Dirk Schoenmaker conducts a comparative analysis of global systemically important banks (G-SIBs) and examines their evolution (Note: this paper is available only in French).
The One Belt One Road initiative holds great promise for the global economy, but will need a huge amount of finance. Initial presumptions that China would be able to provide all the finance are now unrealistic. Other partners should consider providing finance for some aspects, especially Europe - which has a lot to gain from the project.
After the financial crisis, the EU has taken measures to create conditions for a safer banking sector. One of the key measures to do that is the creation of the banking union. How successful has the implementation of the new framework been so far? How will issues in the Italian banking sector be addressed? And how will Brexit change the European banking sector?
After a decade of growth based on hydrocarbon booms, Central Asian countries are faced with increasing challenges to complete their transitions to a market economy and towards economic development and integration.
Dirk Schoenmaker's chapter in 'The Palgrave Handbook of European Banking', a handbook that collates the expertise and research of leading academic and senior policy makers in the field of European banking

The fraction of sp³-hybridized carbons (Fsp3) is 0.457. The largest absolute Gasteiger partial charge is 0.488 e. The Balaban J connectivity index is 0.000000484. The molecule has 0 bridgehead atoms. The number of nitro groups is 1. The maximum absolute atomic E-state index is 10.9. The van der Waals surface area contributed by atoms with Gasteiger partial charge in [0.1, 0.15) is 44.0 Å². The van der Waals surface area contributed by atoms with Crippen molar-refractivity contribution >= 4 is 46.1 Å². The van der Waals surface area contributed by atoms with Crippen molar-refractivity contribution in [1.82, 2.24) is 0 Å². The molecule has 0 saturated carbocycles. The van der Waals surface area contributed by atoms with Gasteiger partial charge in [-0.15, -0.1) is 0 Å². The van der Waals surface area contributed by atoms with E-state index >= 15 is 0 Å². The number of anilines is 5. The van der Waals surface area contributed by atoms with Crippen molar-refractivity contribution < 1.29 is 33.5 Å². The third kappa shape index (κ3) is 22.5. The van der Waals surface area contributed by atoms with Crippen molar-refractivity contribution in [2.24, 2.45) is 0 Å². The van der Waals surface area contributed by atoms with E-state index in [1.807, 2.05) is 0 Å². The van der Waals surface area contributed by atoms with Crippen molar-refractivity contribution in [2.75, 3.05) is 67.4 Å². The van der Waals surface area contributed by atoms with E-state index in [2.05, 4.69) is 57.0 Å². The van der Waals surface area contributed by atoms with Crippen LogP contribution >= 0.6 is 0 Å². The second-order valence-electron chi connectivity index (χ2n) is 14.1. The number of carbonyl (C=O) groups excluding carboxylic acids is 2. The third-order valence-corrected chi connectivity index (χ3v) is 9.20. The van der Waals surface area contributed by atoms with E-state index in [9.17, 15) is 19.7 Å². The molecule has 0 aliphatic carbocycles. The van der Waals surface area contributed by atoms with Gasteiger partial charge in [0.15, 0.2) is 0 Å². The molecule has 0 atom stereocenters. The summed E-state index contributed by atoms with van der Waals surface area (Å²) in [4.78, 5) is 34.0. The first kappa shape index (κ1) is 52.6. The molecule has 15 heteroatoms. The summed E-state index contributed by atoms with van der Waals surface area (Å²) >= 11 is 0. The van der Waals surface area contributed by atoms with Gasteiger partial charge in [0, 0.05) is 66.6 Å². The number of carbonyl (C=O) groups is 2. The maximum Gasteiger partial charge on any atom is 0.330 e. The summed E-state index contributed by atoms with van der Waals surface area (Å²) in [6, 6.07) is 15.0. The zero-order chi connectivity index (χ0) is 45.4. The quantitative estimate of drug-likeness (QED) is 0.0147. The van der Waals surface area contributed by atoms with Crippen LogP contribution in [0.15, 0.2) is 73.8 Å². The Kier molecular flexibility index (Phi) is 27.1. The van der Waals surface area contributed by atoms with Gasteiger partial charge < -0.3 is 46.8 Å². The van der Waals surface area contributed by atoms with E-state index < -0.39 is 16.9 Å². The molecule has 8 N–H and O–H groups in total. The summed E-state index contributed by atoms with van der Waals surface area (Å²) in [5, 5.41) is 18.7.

Comparing and evaluating financial assistance programmes of four euro-area countries (Greece, Ireland, Portugal, and Cyprus) and three non-euro-area countries (Hungary, Latvia, and Romania) of the European Union in the aftermath of the 2007/08 global financial and economic crisis. Asian countries can draw several lessons from European experiences.
As the Commission launches a review of European financial supervision, the authors argue that Europe needs to move towards a twin peaks model – dividing supervision of prudential and conduct-of-business issues. But this is a long-term vision, and will require institution building. The immediate priorities are to choose a new home for the EBA and reinforce ESMA.
Italian banks are back in the spotlight. After MPS failed to raise enough capital from private investors earlier this year, Banco Popolare di Vicenza (BPVI) and Veneto Banca take centre stage. The story of these two banks epitomises the strategy of delayed reform that has been so characteristic of the Italian banking crisis.
The global financial crisis allegedly led to the end of global banking. However, Dirk Schoenmaker finds that reports of the demise of global banking are premature.
European banks are struggling with high amounts of non-performing loans. We look at the reasons behind this crisis, and how it affects banks, borrowers and the European economy as a whole. Finally, we explore potential solutions.
The EU27 needs to upgrade its financial surveillance architecture to minimise the financial market fragmentation resulting from Brexit and the corresponding increase in borrowing costs for firms.
Bad loans and private sector debt distress are widely acknowledged to hold back investment and growth in Europe. It was good, then, to hear ECB Vice-President Vítor Constâncio call for a comprehensive strategy to address the non-performing loans problem at an event hosted by Bruegel last week.